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How do I make light a "bright sunny day" for stop motion animation

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Alina Postula
How do I make light a "bright sunny day" for stop motion animation
on Oct 12, 2011 at 11:29:16 pm

Hi,
I am shooting a stop motion animation and need it to look like a bright, dreamy, sunny day in the woods. How do I accomplish this? (preferably without 1000's of $ in lights, if possible). I see a lot of animations that seem like they are trying to get this and totally fall flat and look HORRIBLE! Any help would be greatly appreciated.
Thank you,
The Bee


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john sharaf
Re: How do I make light a "bright sunny day" for stop motion animation
on Oct 12, 2011 at 11:59:15 pm

Shoot outside on a bright sunny day, rotating your set as the day proceeds to keep the sun in the same direction. An overhead silk might be nice to soften the shadow but still keep a directionality to the light. A 1/4 silk is especially good to keep a daylight type of (2 to 1) contrast. Without knowing the nature of your subject I could be all wrong though!

JS



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Alina Postula
Re: How do I make light a "bright sunny day" for stop motion animation
on Oct 13, 2011 at 4:10:18 am

Thanks! I'll keep that in mind!


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Mark Suszko
Re: How do I make light a "bright sunny day" for stop motion animation
on Oct 13, 2011 at 2:18:16 pm

You didn't say if your stop-motion was full scale or models.


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Scott Sheriff
Re: How do I make light a "bright sunny day" for stop motion animation
on Oct 13, 2011 at 5:34:12 pm

[Alina Postula] "I am shooting a stop motion animation and need it to look like a bright, dreamy, sunny day in the woods. How do I accomplish this? (preferably without 1000's of $ in lights, if possible). I see a lot of animations that seem like they are trying to get this and totally fall flat and look HORRIBLE! Any help would be greatly appreciated.
Thank you,"


You didn't mention the size of your set.
A bright sunny day is simulated by using a single point light source. Multiple sources will give multiple shadows. The size (physical size, not wattage) and/or distance should be set to approximate the same shadow you get on a sunny day. If your source is too close or too large it will reduce shadows and cause flatness, which you don't want. The main characteristic of a bright sunny day is a single, hard edge, dense shadow. Using a butterfly or any overhead increases the size of the source, which would simulate clouds and reduce shadow density. The height and angle the light is placed controls the 'time of day', and the 'season'.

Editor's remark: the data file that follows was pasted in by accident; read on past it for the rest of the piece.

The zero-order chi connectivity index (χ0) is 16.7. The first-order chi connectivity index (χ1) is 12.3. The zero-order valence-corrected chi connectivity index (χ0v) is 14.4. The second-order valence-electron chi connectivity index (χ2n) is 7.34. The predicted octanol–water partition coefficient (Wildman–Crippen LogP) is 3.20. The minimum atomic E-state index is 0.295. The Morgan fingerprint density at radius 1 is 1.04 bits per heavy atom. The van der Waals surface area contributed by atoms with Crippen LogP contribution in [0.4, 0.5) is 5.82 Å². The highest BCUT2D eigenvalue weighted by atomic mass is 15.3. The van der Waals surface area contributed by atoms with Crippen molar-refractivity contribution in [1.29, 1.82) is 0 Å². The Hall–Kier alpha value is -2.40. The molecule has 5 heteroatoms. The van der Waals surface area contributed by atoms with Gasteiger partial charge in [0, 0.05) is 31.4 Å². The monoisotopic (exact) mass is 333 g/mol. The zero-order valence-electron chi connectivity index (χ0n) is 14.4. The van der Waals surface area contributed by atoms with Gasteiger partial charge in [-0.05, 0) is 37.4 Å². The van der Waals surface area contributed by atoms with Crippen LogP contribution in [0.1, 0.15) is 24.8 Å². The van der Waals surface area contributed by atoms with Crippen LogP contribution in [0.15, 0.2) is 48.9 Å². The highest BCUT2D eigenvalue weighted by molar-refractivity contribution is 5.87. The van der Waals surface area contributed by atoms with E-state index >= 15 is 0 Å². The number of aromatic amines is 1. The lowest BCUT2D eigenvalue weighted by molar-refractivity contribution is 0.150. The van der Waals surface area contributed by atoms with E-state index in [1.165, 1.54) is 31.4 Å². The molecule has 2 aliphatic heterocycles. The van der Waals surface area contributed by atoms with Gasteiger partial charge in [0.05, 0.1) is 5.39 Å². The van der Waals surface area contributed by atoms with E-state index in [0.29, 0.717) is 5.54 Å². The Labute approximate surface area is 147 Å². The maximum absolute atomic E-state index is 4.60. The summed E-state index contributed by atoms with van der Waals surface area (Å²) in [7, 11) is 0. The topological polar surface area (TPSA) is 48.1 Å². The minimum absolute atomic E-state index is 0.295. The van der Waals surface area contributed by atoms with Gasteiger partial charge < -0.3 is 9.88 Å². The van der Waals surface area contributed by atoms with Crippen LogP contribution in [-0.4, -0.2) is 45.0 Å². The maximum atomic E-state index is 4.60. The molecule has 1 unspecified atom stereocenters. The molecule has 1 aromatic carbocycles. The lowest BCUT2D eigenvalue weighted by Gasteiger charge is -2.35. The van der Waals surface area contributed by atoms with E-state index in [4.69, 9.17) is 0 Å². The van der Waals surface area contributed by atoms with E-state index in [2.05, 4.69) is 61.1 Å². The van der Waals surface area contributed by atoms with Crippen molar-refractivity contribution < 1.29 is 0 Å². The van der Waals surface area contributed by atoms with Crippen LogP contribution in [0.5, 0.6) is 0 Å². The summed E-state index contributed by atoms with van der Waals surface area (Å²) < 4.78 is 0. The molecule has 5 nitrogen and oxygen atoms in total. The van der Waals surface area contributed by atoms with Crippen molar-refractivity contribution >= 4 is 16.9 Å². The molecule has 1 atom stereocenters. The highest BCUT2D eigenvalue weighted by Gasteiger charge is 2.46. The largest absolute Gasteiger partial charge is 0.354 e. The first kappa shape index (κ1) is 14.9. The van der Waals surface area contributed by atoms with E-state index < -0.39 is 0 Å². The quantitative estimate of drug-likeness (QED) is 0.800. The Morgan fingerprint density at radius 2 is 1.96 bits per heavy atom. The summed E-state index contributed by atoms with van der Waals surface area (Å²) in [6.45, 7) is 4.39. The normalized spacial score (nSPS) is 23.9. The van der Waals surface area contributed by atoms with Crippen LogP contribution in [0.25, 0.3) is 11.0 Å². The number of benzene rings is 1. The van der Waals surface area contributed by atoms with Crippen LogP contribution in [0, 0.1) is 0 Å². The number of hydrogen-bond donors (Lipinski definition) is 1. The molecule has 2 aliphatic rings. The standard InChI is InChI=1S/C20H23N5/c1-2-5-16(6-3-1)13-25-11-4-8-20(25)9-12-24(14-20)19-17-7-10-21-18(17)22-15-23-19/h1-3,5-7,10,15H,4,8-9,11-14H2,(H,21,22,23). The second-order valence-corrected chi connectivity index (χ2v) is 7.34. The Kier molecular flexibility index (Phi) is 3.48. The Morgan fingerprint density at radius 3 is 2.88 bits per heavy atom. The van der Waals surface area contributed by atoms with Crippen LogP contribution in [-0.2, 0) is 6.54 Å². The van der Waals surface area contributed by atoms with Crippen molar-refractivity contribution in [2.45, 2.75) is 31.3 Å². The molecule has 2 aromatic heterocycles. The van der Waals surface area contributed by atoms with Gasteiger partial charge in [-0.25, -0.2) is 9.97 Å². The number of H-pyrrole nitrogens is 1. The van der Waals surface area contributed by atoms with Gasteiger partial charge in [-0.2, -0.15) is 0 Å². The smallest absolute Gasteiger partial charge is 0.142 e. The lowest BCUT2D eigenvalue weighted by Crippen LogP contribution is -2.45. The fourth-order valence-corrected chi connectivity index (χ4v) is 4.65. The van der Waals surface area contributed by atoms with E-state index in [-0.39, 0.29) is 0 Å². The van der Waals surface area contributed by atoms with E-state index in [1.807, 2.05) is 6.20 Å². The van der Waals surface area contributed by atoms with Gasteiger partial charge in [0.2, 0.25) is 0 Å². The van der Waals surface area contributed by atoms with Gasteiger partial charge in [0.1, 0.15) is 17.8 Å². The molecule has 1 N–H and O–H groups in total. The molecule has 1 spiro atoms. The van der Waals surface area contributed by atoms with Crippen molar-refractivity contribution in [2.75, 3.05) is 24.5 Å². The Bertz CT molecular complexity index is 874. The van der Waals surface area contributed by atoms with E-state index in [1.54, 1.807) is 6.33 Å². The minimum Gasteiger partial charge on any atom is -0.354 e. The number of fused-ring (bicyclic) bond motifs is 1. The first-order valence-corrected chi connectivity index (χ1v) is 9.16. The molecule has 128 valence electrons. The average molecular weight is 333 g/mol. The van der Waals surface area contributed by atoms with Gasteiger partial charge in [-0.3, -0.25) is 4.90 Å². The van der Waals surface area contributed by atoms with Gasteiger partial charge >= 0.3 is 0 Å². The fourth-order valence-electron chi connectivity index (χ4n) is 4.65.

The wattage of the light would be determined by the final distance from the set, and the surface area. To keep the sunny feel you will want a lot of light so you can use a smaller f stop to increase the DoF.

Scott Sheriff
Director
http://www.sstdigitalmedia.com


"If you think it's expensive to hire a professional to do the job, wait until you hire an amateur." ---Red Adair

Where were you on 6/21?


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Bob Cole
Re: How do I make light a "bright sunny day" for stop motion animation
on Oct 27, 2011 at 3:09:40 am

Natural light would be a mistake, because over the course of the hours it will take you to do the animation, it will change too much.

At the same time, duplicating an "actual" bright sunny day might be garish, with deep shadows. It sounds as though you want the "feel" of a bright sunny day, i.e. an upbeat, sunny, summery mood, which in Hollywood involves silks and HMIs. That could mean either frontal lighting, or heavy backlighting with lots of fill. Just avoid "high noon" lighting -- i.e. keep the lighting sources lower.

I'd experiment, if I were you, with whatever instruments you can afford. I'm guessing that for the bright mood you seek, you'll want is to have one big but lightly-diffused key from near the camera and a sharply-focussed hairlight to make the characters stand out from the background. Just avoid multiple keys, as the shadows will make for a very inauthentic mood. If all you afford for the key is a bunch of broads, pump them all through a big silk.

You didn't say why you disliked the other videos, but whatever they did - don't do that.

bob c


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